The potentiated sulfas (e.g., trimethoprim sulfadimethoxine) are broad-spectrum antibiotics that are routinely used to treat bacterial and protozoal pathogens in wildlife patients. Sulfa drugs are generally bacteriostatic; however, the synergism with trimethoprim creates a bactericidal compound.6 The bactericidal effect may also be dose dependent. These compounds affect folic acid synthesis. Oral doses are well absorbed in monogastric mammals. This compound has widespread tissue distribution, including the CNS when the meninges are inflamed. Potentiated sulfas are metabolized by the liver and excreted by the kidneys by both glomerular filtration and tubular secretion.6 The primary side effects associated with this drug are attributed to hypersensitivity and the potential for crystallization in the urine. The author does not recommend using this antibiotic in cases with cystic calculi or severe dehydration. The potentiated sulfas are generally dosed twice daily in mammals and birds and once daily in reptiles.
The tetracyclines represent one of the oldest classes of antibiotics available in human or veterinary medicine. Tetracycline was originally isolated from Streptomyces aureofaciens.6 Tetracyclines are bacteriostatic and act by inhibiting protein synthesis by reversibly binding to the 30S ribosome. At high doses, these compounds can also affect eukaryotic cells. Although these compounds are generally reserved for aerobic bacteria, they have been found (in vitro) to be effective against anaerobes isolated from reptiles. Tetracyclines are not metabolized, but are excreted primarily through the gastrointestinal tract or kidneys.6 These compounds can be chelated by fecal material, thus reducing their effectiveness. In mammals, food can also diminish the absorption by chelating tetracyclines. Because these compounds are excreted via glomerular filtration, wildlife patients with renal dysfunction may accumulate the compound over time. Tetracyclines are variably bound to protein and have good distribution to most tissues in the body. Although these compounds are generally broad spectrum, overuse in human and veterinary medicine have led to increased resistance. These compounds, especially doxycycline, have excellent spectrum against Chlamydophila spp., Mycoplasma spp., and rickettsial organisms. Tetracyclines are generally dosed twice daily in birds and mammals and once daily in reptiles. Doxycycline is an exception. There is a long-acting depot available from Europe that can be dosed once every 7 days. This compound has been used with great success by the author to treat birds with chlamydiosis.6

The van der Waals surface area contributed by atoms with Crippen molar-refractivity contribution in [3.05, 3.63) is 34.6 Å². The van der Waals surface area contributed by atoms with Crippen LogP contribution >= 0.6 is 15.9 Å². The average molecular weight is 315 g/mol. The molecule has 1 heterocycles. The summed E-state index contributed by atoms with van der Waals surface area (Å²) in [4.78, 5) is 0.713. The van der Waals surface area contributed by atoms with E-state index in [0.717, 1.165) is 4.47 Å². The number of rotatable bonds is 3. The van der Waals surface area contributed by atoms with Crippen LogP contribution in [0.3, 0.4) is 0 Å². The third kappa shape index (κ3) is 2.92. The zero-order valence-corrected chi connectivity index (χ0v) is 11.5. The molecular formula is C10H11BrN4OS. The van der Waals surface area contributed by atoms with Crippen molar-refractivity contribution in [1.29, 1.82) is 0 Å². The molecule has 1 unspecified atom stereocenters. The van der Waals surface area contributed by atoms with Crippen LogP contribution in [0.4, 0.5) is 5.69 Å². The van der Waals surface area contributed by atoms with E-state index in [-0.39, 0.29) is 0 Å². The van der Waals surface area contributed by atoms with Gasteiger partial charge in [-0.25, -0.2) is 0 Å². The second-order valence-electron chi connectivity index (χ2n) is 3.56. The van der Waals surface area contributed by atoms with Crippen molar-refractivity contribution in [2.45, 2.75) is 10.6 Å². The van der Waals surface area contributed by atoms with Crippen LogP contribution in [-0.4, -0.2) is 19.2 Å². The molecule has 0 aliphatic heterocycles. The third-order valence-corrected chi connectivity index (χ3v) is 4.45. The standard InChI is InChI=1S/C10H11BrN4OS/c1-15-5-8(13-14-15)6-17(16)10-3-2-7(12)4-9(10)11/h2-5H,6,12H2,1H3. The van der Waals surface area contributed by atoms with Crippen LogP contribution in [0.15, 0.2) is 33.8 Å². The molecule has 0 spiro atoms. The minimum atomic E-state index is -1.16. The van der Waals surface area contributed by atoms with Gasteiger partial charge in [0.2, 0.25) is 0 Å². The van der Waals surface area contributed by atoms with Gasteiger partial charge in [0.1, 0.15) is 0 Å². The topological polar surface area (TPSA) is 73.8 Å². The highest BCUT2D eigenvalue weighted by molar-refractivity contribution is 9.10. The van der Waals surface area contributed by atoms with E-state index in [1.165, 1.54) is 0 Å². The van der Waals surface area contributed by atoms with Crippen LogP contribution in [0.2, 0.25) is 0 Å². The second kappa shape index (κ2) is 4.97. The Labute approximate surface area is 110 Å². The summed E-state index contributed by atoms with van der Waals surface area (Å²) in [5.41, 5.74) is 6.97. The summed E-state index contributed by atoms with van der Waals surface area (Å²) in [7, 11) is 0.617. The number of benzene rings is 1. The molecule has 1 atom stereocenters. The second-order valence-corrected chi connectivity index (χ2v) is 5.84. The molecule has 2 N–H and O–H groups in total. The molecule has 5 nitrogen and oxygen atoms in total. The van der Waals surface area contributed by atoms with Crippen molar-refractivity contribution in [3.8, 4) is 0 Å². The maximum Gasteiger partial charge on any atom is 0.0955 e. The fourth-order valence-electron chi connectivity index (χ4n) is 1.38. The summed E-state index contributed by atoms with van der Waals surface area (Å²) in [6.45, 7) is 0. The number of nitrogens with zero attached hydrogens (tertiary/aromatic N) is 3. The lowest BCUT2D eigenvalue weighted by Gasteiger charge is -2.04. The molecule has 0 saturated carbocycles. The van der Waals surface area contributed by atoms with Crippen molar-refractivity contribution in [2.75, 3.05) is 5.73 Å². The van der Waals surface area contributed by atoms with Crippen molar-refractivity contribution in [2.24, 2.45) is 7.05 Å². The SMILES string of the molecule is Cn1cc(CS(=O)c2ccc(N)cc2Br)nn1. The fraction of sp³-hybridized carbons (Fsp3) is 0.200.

Many of the newly documented or emerging diseases being reported in exotic pets are attributed to viruses. Our current understanding of viruses is limited because we do not have the diagnostic assays to isolate or confirm the presence of these pathogens in many of the species presented to our hospitals. Until we have described the epidemiology of these viruses, it will be difficult to effectively treat and manage cases presented for a primary viral infection. Currently, acyclovir is the only antiviral that has been evaluated across the different classes of higher vertebrates. This drug works by inhibiting the replication of certain viruses (e.g., herpesvirus), but should not be expected to eliminate a viral infection.5
Fungal diseases are being reported with an increased frequency in exotic pet cases. Although it might appear that these microbes are recent introductions or emerging pathogens, the increased number of cases should be attributed to improved diagnostic capabilities and the fact that veterinarians are looking for pathogens other than bacteria. With the increased number of fungal infections being reported in exotic pets, veterinarians are interested in finding appropriate antifungals to manage these cases.